Over the course of that weekend, Calderón interviewed more than forty men and women. Each had endured some form of persecution in the town they’d left behind, and all had come to America with their children. None had had any idea that their children would be taken from them, even when the separation actually occurred: They were told that they needed to leave their children while they went through some additional legal processing and that they’d be right back.

“I tire of people telling me, ‘This is a consequence of their actions and they knew it was going to happen,’ ” says Calderón. “They didn’t know it was going to happen. I think it’s supremely inhumane of people to think that way.”

In the days and weeks since they’d been separated, Calderón says, 70 percent of the people she spoke with had had no contact of any kind with their children. The remaining men and women had received a phone call or two, each lasting between one and five minutes. But even most of those parents still did not know where their children were; the only information they were able to obtain was through the children themselves, who, if old enough, could tell their parents what little they’d been able to glean about their surroundings. One of the few women Blessinger encountered who’d spoken with her child told the lawyer that, during her phone call, she could only hear her son crying, “asking why she didn’t love him and why she left him.”

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Blessinger, who spent ten-hour days with the men and women in Port Isabel, says she was so traumatized by what she experienced that she had difficulty sleeping afterward. Upon returning to work, she says, “Someone asked me how I was doing and I just broke down crying. That was pretty much my entire day. If it is this hard for me to recover from being in these circumstances for five days, I don’t know how these parents or children can ever recover.”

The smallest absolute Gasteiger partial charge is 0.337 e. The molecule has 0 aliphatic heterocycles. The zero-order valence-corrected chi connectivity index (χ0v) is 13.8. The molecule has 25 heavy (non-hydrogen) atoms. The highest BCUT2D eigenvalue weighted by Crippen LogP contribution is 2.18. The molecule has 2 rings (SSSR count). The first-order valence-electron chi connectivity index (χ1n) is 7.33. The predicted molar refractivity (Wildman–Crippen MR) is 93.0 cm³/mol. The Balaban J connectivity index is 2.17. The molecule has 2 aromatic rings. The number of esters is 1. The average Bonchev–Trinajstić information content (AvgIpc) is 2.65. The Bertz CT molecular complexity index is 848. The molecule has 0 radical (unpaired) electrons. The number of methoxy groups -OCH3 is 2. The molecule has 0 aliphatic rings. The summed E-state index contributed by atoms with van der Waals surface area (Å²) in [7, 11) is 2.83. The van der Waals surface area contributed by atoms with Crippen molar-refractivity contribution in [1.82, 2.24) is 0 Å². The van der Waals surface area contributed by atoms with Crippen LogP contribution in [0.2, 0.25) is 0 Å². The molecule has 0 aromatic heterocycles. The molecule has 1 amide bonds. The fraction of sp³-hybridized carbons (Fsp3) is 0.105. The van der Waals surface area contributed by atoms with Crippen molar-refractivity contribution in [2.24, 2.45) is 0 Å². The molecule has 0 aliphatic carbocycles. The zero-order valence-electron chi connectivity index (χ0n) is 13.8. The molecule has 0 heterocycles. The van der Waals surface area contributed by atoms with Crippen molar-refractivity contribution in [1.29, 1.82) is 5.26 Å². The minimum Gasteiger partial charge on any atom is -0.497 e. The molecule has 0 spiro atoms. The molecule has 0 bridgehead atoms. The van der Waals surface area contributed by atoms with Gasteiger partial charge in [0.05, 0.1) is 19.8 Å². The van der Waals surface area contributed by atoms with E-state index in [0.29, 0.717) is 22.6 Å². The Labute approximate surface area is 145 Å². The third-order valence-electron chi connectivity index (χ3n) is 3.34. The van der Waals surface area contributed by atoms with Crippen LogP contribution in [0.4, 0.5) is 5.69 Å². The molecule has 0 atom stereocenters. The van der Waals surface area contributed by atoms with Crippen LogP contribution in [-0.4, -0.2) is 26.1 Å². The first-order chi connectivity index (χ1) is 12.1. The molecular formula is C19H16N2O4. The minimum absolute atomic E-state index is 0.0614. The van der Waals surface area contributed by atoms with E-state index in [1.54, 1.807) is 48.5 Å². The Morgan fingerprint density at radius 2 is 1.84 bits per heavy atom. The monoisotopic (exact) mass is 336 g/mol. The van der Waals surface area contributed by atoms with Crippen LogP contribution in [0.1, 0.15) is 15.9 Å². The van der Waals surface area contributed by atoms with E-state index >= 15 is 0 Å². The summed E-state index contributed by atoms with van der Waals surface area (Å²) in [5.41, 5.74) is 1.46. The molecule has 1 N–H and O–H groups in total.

Reports now estimate that nearly 3,000 children were separated from their parents in the weeks between April 6 and June 20. Although some of them have since been reunited with their parents — including some of the youngest, who were returned earlier this week — more than 2,000 have yet to be located and returned. Calderón is now representing one of the women she met at Port Isabel, a mother who is lucky enough to know where her child is, with a foster family in Texas.

Now, instead of phoning Calderón to prep for her upcoming interview for asylum, her client is calling to talk about how worried she is about her daughter. She is concerned she’s not happy at the foster family’s; there’s another child there who’s been hitting her. “I’ve called the social worker daily for the last three days,” says Calderón. “No response.” Now she’s worried too.

Categories
Immigration THE FRONT ARCHIVES

‘Continuous Trauma’: What It’s Like for Immigrant Kids Separated From Their Families

What happens to children once they are torn from their parents?

The separation of immigrant families at the U.S. border continues to provoke an outcry. The Trump administration’s decision to detain and criminally prosecute every adult who enters the U.S. without documentation has sent parents directly into the federal penal system, while their children are treated as “unaccompanied minors” and sent to shelters or into foster care. Even after public opposition led Donald Trump to order that families be detained together going forward, more than 2,000 children remain separated from their parents — and the Justice Department said Friday it “can’t commit” to meeting a court-ordered deadline of Tuesday for returning all children under five years old to their parents.

This spring, before the Trump administration announced its “zero tolerance” immigration policy but after it had already begun family separations, our team of scholars studied what happens to unaccompanied immigrant youth who have been separated from their parents. Afterwards, the children are placed in the custody of the Department of Health and Human Services’ Office of Refugee Resettlement (ORR), which sends them to one of at least 100 facilities scattered across the country, ranging from privately run shelters to temporary government facilities, such as the one in Tornillo, Texas, where children have been seen sleeping in tents at night.